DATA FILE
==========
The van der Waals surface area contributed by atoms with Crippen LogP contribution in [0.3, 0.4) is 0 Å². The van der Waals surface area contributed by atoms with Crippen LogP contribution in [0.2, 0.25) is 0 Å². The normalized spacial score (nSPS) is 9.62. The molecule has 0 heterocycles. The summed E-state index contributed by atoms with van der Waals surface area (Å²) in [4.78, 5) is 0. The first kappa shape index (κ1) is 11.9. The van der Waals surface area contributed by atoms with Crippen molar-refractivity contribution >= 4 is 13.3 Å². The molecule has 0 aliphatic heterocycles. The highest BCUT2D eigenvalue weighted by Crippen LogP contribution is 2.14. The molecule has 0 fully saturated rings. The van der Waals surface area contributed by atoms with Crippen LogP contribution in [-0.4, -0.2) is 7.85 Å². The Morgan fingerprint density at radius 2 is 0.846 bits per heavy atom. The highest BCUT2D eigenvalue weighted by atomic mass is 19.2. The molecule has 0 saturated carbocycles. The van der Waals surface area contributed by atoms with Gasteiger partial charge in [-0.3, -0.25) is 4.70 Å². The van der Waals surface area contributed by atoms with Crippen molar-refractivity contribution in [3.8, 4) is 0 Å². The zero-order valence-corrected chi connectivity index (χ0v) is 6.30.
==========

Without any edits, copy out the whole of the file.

The van der Waals surface area contributed by atoms with Crippen LogP contribution in [0.3, 0.4) is 0 Å². The van der Waals surface area contributed by atoms with Crippen LogP contribution in [0.2, 0.25) is 0 Å². The normalized spacial score (nSPS) is 9.62. The molecule has 0 heterocycles. The summed E-state index contributed by atoms with van der Waals surface area (Å²) in [4.78, 5) is 0. The first kappa shape index (κ1) is 11.9. The van der Waals surface area contributed by atoms with Crippen molar-refractivity contribution >= 4 is 13.3 Å². The molecule has 0 aliphatic heterocycles. The highest BCUT2D eigenvalue weighted by Crippen LogP contribution is 2.14. The molecule has 0 fully saturated rings. The van der Waals surface area contributed by atoms with Crippen LogP contribution in [-0.4, -0.2) is 7.85 Å². The Morgan fingerprint density at radius 2 is 0.846 bits per heavy atom. The highest BCUT2D eigenvalue weighted by atomic mass is 19.2. The molecule has 0 saturated carbocycles. The van der Waals surface area contributed by atoms with Gasteiger partial charge in [-0.3, -0.25) is 4.70 Å². The van der Waals surface area contributed by atoms with Crippen molar-refractivity contribution in [3.8, 4) is 0 Å². The zero-order valence-corrected chi connectivity index (χ0v) is 6.30.